This was originally going to be ten tips. But I realized: the uber-tip, the baseline of how to amp up your productivity and your sanity, is to cut unrealistic expectations of yourself in HALF.
I will be modeling this for you now: you don’t actually need ten tips. You only need five.
Because if you think you’re “lazy,” you probably are either actually a) overworking or b) in resistance. These are my top five potions to get at either one:
1. Give up the “get up at 4:30am every day before work to write then sell my novel & be famous” fantasy.
This is delusional. Unless you are one of the four people actually functioning this way, i.e., were in the military or have very dissimilar DNA from mine, it definitely helps to give up the fantasy expectation that if you were a real writer you would be able to wake up at some ungodly hour to begin your writing (followed by a Pilates regimen?) before you go work eight or nine hours at your day job.
The near-impossibility for most of us to keep up a schedule like this amps up our adrenaline & gives us a little “schedule anarchy” drama. (Meaning, clamping down really hard like restrictive overprotective parents inevitably leads you—or your body—to teenage rebellion with a vengeance).
I myself love a little schedule anarchy—I used to have such a strong taste for it that I overworked myself into so many crashes I got quite physically ill.
The point is: very, very few people can actually keep such a boot-campy schedule—it just isn’t practical for the long run, and it’s not loving to your writing or to your body. Setting yourself up for schedule anarchy puts all kinds of heavy expectations on your writing. (Which your writing hates, btw).
Crazy 4am writing plans involve severe denial about the amount of rest, sleep, meandering, and transition time every human needs in order to function on a basic level. Quick burnout is 99% guaranteed.
The boring, adrenaline-free truth is that it is so much more effective to consistently show up for a little bit of writing time (see #5) that fits into what your body needs than to try to amp it up and coerce your body into a panicky, forced vision of your life.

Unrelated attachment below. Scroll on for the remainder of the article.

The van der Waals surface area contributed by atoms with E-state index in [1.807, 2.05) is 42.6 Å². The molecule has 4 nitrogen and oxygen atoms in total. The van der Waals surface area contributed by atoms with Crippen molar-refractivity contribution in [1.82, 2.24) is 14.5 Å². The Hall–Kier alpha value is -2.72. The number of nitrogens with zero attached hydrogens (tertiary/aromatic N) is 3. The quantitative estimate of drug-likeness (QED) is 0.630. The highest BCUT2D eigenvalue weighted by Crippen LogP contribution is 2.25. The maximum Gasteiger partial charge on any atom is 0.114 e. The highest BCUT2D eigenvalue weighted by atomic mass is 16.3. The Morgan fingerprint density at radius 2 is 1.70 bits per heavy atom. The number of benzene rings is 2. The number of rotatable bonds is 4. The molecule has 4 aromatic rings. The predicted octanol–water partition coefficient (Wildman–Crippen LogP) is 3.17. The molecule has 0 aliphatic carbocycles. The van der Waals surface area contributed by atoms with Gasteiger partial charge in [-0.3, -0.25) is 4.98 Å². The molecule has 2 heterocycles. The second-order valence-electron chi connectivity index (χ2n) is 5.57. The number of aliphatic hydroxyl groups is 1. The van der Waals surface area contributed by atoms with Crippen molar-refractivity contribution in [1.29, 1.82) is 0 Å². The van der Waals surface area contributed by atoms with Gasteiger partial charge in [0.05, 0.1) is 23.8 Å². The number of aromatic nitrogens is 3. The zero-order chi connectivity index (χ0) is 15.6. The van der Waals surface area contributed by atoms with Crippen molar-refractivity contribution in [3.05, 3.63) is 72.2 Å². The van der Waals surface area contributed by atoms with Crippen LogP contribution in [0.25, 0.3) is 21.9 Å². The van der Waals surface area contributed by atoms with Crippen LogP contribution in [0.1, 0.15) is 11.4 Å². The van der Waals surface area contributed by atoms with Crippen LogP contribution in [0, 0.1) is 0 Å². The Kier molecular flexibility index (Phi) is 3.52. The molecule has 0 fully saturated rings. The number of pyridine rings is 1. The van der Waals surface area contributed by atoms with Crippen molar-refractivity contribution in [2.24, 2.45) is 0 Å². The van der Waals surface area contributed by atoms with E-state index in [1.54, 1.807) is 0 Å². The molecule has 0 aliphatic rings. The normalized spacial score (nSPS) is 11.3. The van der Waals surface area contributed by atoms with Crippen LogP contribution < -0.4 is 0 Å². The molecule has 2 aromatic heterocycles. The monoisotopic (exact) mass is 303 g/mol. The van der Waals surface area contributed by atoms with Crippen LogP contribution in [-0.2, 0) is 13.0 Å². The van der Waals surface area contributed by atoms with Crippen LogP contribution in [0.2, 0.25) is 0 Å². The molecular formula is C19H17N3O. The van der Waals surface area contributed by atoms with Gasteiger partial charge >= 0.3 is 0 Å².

2. (Re)-read Natalie Goldberg’s Writing Down the Bones
This book always makes me feel like I am going back in time, to the nineties or the seventies. When there was a little more space to explore. When the imagination wasn’t penned in by facebook quizzes.
Natalie Goldberg’s writing exercises are like time and dimension travel. You can just dip into one or two of them and somehow be transported to the depths of your imagination—or someone’s, i.e., it really feels like being taken into the collective imagination.
All these details start pouring out, and you get really plugged in to the writing, out of love, curiosity, enthusiasm rather than feeling like you really need to get back to the desk to push your career and master your email.
3. Indulge in the story-orgy that is HBO
Though it is true we live in a time that can feel boxed-in and depleted of wonder, there is an amazing story-revolution going on on television. While a few of the seasonal catalogs from our big publishers make me want to kill myself, HBO makes me gooey with happiness at the huge scope and intense quality of its writing.
I am especially talking about “The Wire,” here, but any of the other big novelistic series are rich in story in ways that we are desperate for. “Six Feet Under,” “Deadwood,” even campy Vampire Bill of “True Blood”—irresistible.
It is hard to find the big expansive novels of our time. Many of them are sitting in drawers, heartbroken.
HBO is the antidote to this. And by HBO I also mean “Mad Men,” and “Breaking Bad” on AMC.
The basic fact of the matter is that we need to replenish story in ourselves. We need to drown in story as a receiver to be able to keep giving as a writer.
The cutting edge of juicy juicy story is not in the bookstore at the moment. It is in your Netflix queue.
The added benefit here is that it is a guilty pleasure to watch television—it can have that edgy feeling of an illicit affair that makes “procrastination” extra-thrilling. Like, “You’re wasting your time watching television!”
For me, the downtime is sometimes more reenergizing when it feels like I am getting away with something. Although these days I know enough about rejuvenation to understand that any form of rest and inactivity isn’t “getting away” with anything but is in fact basically the same thing as eating kale.